Don’t forget – buy your tickets to the new Slow Food Whidbey “Taste of Whidbey” event at the markets on Saturday! Limited tickets available so best to pre-purchase if you can. $25 a ticket. Event will be Sunday, June 27th at Greenbank Farm from 2 to 4 p.m. Five local grocers, five great local chefs working together to offer a “tasting” of Whidbey’s great seasonal fare. Plus wine from Whidbey Winery! Great food, great cause. Come eat and hang out with the growers, chefs and other foodies! We will have tickets at the Coupeville and Bayview Willowood Farm booths for sale. Tickets will be available at the door day of the event, until we run out!
And now, back to our regular scheduled topic. Something about garlic scapes, I do believe! To refresh my memory, here’s a photo. Or two. Or three.
So here they are, in all their garlicky glory. The “scape.” Beloved in Asian cuisine, relatively unknown in American. Produced by “hardneck” garlic. Essentially the “seed head” of a garlic plant. Each garlic bulb only produces one. Once a year. Precious, precious commodity.
And another precious commodity. My youngest, at about 6 months. Her teething ring of choice? That’s right folks, nothing appeases a teething baby better than a garlic scape! Not only a great shape to grab for little hands, and the perfect mix of firm/soft and unbreakable texture. But then your baby has garlic breath!!!!!!! My farmer heart overflows with pride.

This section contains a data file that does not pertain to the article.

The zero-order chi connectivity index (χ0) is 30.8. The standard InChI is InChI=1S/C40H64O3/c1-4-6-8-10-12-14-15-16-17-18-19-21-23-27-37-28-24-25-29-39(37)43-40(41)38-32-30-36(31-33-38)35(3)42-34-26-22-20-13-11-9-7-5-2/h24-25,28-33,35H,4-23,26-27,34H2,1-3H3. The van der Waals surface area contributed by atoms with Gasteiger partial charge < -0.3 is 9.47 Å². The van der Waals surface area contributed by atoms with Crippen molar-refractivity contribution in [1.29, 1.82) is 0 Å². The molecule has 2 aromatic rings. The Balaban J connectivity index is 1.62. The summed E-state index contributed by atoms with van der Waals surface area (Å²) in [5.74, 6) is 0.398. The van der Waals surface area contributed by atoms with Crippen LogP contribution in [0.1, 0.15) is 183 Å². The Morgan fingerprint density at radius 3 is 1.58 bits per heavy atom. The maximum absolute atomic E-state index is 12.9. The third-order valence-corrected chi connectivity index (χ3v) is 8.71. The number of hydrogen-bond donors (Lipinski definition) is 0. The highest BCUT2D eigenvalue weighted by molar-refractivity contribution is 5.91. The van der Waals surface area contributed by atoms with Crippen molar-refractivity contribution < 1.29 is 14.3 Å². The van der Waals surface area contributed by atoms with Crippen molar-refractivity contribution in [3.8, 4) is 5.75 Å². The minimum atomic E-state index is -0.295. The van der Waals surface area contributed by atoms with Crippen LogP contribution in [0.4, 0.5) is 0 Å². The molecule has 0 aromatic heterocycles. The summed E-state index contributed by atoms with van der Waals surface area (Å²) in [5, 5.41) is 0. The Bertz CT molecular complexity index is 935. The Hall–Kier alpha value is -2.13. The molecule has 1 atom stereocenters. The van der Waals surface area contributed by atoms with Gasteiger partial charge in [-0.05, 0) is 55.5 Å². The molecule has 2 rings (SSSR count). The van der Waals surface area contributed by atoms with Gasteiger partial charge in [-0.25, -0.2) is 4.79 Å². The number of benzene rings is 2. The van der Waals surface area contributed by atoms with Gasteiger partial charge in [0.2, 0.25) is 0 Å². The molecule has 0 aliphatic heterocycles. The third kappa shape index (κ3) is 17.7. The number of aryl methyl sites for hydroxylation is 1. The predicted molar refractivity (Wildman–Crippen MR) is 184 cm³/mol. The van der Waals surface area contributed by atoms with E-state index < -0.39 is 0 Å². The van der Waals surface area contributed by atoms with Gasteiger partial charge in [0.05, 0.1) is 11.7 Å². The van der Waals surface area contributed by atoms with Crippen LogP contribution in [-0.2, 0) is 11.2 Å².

So, as many folks ask when seeing garlic scapes for the first time. What the heck can you do with these things! As the pictures above show, what the heck CAN’T you do with these things????
In general, garlic scapes can be used in anything you would use garlic in. They will be a bit milder. But…If you want to get a bit more creative…. Try grilling them! Try braising them! Try stir-frying them! Try them with a pot roast! Try them under a bed of salmon! Try them in pesto! Try them pickled!
Really, as long as you have taste for garlic, you are going to like garlic scapes. Think asparagus texture, garlickly flavor. How can you go wrong with that?
Here are a few recipes, to get you even more inspired…
You will need equal parts of the vinegar, how much depends on how much you are going to pickle. Chop garlic and pack clean mason jars. Boil equal parts of both vinegars, add sugar and salt to taste. Sugar should balance the acidity of the vinegar. How sweet – versus tart – you make it is a personal preference depending on how you like your pickles. When boiling, pour over scapes. Add a pinch of whole fennel seed. Seal lid. These pickles are ready in 4 hours. If you prefer to keep the scape whole (which gives you a very cool shape on a plate), you should plan to let the pickles sit for at least a week (or more) so they absorb the pickling juices. By chopping the scapes you provide more surface area to absorb the pickling juices quickly.